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Marine Corps Air Station Iwakuni, Japan


Marine Corps Air Station Iwakuni, Japan

MCAS Iwakuni is a mission-ready air station, capable of providing continuous base-operating support for tenant organizations and follow-on U.S. and allied forces during training, combat or contingency (HA/DR) operations throughout the Indo-Asia Pacific region.
'The Ready Group' practices readiness aboard station

By Lance Cpl. J. Gage Karwick | | October 17, 2012


Marines with Marine Aircraft Group 12 constructed an expeditionary command operations center near the skate park, XtremeWorks, here throughout the week of Oct. 17, 2012, in preparation for future exercises.

An expeditionary COC is a multi-element system with the capability to be set up or loaded up at a moment’s notice.

“We are setting the expeditionary Command Operations Center up for accountability of all the gear, making sure our Marines are trained to operate this gear properly and effectively,” said Sgt. Timothy J. Brant, MAG-12 intelligence analyst. “Not only do we get to practice skills we know, but also learn some new ones or brush up on the ones we may be less familiar with.”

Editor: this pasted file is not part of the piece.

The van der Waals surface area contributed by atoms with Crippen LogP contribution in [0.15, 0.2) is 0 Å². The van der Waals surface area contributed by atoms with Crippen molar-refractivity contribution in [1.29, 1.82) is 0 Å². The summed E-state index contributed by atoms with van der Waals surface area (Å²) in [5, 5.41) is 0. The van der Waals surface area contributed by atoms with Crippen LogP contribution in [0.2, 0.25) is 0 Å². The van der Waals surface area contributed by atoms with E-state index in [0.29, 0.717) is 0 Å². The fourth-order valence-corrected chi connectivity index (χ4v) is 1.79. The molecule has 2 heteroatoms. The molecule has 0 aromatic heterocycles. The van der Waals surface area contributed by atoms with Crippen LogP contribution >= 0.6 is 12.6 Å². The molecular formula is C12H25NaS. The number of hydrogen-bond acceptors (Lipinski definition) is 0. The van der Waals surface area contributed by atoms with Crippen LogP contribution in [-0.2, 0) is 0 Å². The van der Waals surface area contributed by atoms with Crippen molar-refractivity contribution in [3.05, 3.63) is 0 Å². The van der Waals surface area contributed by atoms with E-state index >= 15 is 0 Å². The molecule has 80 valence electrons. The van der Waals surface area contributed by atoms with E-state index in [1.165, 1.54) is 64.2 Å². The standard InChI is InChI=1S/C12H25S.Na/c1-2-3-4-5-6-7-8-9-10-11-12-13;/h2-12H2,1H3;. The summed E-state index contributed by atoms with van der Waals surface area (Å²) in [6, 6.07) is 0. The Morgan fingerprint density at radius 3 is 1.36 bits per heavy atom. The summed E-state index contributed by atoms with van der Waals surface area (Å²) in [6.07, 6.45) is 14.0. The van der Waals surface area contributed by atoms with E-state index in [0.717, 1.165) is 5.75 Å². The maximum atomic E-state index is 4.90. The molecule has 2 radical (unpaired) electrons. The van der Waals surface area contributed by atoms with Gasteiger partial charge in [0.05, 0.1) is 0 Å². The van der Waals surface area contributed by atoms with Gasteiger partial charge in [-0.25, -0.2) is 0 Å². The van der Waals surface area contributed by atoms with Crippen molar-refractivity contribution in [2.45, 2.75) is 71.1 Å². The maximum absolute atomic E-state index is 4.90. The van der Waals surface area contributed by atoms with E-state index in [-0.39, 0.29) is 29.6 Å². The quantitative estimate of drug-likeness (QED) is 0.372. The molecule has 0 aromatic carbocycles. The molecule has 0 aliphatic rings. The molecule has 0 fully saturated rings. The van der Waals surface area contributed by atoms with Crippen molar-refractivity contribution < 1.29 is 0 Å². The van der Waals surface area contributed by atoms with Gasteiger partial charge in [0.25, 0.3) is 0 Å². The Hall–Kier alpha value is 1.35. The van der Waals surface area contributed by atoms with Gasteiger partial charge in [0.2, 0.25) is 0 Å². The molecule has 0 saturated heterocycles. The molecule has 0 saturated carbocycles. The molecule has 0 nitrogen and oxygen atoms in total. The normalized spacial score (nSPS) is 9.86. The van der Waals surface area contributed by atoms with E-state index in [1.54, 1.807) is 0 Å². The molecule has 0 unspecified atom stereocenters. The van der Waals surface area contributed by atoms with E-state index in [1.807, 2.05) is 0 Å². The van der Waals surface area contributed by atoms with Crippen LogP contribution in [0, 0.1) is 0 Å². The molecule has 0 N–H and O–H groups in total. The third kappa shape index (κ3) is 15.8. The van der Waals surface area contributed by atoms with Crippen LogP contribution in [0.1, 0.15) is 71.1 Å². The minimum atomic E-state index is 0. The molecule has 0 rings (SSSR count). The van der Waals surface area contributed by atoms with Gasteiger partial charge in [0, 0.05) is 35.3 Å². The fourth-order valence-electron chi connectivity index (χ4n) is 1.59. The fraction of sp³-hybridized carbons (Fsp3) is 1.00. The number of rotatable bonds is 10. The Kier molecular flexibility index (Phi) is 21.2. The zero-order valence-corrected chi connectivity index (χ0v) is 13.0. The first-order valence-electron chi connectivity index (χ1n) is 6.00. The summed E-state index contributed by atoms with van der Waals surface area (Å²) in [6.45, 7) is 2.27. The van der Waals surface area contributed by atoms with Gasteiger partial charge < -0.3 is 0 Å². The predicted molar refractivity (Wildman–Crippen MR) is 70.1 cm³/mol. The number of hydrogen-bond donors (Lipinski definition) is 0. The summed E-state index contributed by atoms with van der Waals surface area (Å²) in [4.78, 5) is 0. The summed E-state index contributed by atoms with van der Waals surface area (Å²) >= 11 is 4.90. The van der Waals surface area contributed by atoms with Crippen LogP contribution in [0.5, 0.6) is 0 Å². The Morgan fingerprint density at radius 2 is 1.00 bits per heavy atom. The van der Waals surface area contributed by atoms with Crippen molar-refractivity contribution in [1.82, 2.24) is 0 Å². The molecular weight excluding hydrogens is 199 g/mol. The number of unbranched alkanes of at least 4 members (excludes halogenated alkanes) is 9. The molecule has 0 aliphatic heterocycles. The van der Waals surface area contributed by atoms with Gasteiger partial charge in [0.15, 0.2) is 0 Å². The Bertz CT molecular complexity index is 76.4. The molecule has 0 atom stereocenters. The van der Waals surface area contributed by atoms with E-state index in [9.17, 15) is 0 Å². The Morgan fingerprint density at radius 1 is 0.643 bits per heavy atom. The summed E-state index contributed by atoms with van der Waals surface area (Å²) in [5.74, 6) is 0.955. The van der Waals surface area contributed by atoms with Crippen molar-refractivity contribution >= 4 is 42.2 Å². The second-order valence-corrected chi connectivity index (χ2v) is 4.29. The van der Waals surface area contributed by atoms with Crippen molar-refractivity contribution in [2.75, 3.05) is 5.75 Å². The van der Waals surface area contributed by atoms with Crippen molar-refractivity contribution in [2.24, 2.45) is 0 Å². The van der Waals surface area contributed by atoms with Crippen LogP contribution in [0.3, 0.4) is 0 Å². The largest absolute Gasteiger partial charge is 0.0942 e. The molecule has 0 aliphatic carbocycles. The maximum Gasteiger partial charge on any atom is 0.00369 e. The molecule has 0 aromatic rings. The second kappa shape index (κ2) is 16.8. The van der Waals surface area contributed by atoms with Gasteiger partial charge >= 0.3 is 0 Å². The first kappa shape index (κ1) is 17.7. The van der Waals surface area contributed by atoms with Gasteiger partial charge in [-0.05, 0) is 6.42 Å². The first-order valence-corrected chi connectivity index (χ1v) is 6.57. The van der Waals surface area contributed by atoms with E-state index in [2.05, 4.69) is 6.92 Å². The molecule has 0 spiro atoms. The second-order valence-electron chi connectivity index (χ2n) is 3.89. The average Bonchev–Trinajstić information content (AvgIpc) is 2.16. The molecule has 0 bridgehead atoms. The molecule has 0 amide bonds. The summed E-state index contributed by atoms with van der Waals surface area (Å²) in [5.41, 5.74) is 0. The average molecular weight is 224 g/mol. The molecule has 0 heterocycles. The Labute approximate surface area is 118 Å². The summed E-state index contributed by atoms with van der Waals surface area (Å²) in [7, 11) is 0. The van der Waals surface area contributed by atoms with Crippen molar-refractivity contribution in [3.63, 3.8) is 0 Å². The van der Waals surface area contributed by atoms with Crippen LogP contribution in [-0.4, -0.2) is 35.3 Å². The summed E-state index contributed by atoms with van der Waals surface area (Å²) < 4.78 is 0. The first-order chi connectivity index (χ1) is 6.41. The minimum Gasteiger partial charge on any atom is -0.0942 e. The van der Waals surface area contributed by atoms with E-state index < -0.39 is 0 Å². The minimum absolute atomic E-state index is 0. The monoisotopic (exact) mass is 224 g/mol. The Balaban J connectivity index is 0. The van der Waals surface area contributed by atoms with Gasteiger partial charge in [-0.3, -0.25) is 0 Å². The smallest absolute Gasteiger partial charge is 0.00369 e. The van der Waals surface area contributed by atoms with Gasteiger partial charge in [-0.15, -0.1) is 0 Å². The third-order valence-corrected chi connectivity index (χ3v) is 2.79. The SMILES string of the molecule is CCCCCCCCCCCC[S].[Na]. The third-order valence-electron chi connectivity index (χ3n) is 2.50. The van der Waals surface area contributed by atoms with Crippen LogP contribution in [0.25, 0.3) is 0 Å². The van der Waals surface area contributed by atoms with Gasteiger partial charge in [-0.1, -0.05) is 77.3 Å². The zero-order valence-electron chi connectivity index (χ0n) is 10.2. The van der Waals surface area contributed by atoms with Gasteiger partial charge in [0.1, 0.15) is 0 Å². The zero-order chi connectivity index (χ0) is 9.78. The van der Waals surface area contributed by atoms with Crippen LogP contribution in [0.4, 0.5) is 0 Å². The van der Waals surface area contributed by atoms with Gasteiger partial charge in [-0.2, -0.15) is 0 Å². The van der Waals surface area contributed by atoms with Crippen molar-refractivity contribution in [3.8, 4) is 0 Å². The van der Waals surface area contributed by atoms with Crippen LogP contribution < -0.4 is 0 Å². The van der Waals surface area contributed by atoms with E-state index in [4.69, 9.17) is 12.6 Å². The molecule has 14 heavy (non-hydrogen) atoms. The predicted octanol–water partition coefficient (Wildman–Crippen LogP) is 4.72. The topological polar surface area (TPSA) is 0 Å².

When it comes to setting up equipment in the field, preparation is essential.

“I specialize in training Marines on the proper construction and functional capabilities for this system,” said Justin Grove, Marine Air-Ground Task Force communicative systems training engineer, Mystic Okinawa Command Operations Center equipment trainer. “We start by teaching them how to set up the tents, then grounding the trailers and connecting the power, then connecting the servers in the operations trailer, setting up all the electronic tables, making sure they are connected to the servers as well.”

According to Grove, the gear the Marines are working on is complex equipment and it is imperative they an assemble and disassemble all the elements of this equipment as quickly as possible.

“You never know when it is going to be time to pick up and move on,” said Grove.“They are going to go out and set this up from start to finish, they need to be able to do it in less than an hour. It’s a tall order, so we do it once then we tear it down, then we do it again and again and again, until they can do it as quickly and proficiently as possible.”

With this training evaluation, MAG-12 shows that training for possible unknown future operations or impending exercises is a common thing aboard Marine Corps Air Station Iwakuni.